Insults never sounded sweeter than when Don Rickles was hurling hilarious barbs at his targets, whether innocent ringside onlookers or the rich and famous on a celebrity roast dais. At 88, though stooped and using a cane, he still gives as good as he gets, a fact brought home with delightful wit and genuine lump-in-the-throat sentiment in Spike TV's One Night Only: An All-Star Tribute to Don Rickles (Wednesday, 9/8c).
A day in the life of Jack Bauer would go so much easier if anyone would just listen to him when he barks commands like, "Stop that couple!" Fat chance when what seems like half the armed personnel of the CIA's London bureau have guns pointed at the good guy instead of the fleeing bad guys.
Will they never learn? Apparently not. Which is no doubt exactly the desire of the fans who've been waiting four long years — that's roughly 35,064 hours in real time — for 24, one of TV's most electrifying thrillers, and Kiefer Sutherland as its beleaguered yet seemingly indestructible hero to snap back into action. The novelty — and thus, a bit of the edge — is gone as Fox's 12-part 24: Live Another Day seeks to prove that less is more, slowly revving up the comfortably formulaic engine while visceral split-screen editing once again intensifies the literally explosive twists. And yet, because a sad, mad, badass Jack Bauer is the only Jack we've ever known, there's something grimly satisfying when he mutters bleakly to one of his few allies, "I don't have any friends."
There's no place quite like the twisted heartland of FX's Fargo (Tuesday, 10/9c), a marvelous 10-episode variation on themes established in the quirky 1996 Oscar winning film. Once again, warm and neighborly small-town decency gives way to a bitter chill that has less to do with the snowy Minnesota plains than with the dark crevasses of human depravity.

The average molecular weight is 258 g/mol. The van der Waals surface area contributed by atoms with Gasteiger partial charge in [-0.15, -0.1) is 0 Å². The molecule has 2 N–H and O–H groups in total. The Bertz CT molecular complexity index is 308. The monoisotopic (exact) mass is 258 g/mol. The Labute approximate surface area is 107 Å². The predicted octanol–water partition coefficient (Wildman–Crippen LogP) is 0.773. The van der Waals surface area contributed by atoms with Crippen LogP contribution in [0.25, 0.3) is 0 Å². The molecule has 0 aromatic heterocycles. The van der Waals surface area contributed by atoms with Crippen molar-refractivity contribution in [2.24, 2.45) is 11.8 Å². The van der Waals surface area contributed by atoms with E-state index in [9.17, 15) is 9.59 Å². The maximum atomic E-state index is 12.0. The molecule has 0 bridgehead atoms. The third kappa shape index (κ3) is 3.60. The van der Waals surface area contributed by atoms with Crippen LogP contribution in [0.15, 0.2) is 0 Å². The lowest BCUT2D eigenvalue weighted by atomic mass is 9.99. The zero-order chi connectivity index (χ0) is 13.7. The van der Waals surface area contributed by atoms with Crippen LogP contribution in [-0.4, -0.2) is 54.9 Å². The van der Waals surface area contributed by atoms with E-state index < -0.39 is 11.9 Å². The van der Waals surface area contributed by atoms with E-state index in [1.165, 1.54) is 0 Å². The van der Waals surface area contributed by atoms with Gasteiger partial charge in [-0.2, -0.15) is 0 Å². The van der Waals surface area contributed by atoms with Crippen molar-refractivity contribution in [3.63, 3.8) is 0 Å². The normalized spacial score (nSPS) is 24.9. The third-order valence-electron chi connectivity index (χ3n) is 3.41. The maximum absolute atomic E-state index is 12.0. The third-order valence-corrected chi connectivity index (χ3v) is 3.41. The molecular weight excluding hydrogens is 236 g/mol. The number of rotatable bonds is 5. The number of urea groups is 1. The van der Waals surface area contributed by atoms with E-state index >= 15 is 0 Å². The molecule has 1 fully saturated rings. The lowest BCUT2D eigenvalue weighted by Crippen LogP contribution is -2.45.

NBC has unveiled the first week of guests for The Tonight Show Starring Jimmy Fallon.
As previously announced, Will Smith and musical guest U2 will be on Fallon's inaugural show.
Seinfeld's Jerry and George reunited for one of the Super Bowl's best commercials — and there's more where that came from.
In the 90-second spot, Jerry (Jerry Seinfeld) meets up with George (Jason Alexander) for coffee at their favorite haunt, Tom's Restaurant. The two waste no time before they start bickering about nothing, and even Newman (Wayne Knight) stops by. The scene, however, is just a segment from Seinfeld's Crackle web series Comedians in Cars Getting Coffee.
In a statement to The New York Times, Seinfeld explained how the reunion happened.
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"Fox approached Larry [David] and me about doing some kind ofSeinfeld reunion for the halftime broadcast because of the New York connection," Seinfeld said. "So we thought throwing Jerry, George and Newman into a Comedians in Cars Getting Coffee was a fun way to do it. Larry and I wrote the script in one sitting, just like old times, and working with him, Jason and Wayne was a total blast, as it always was."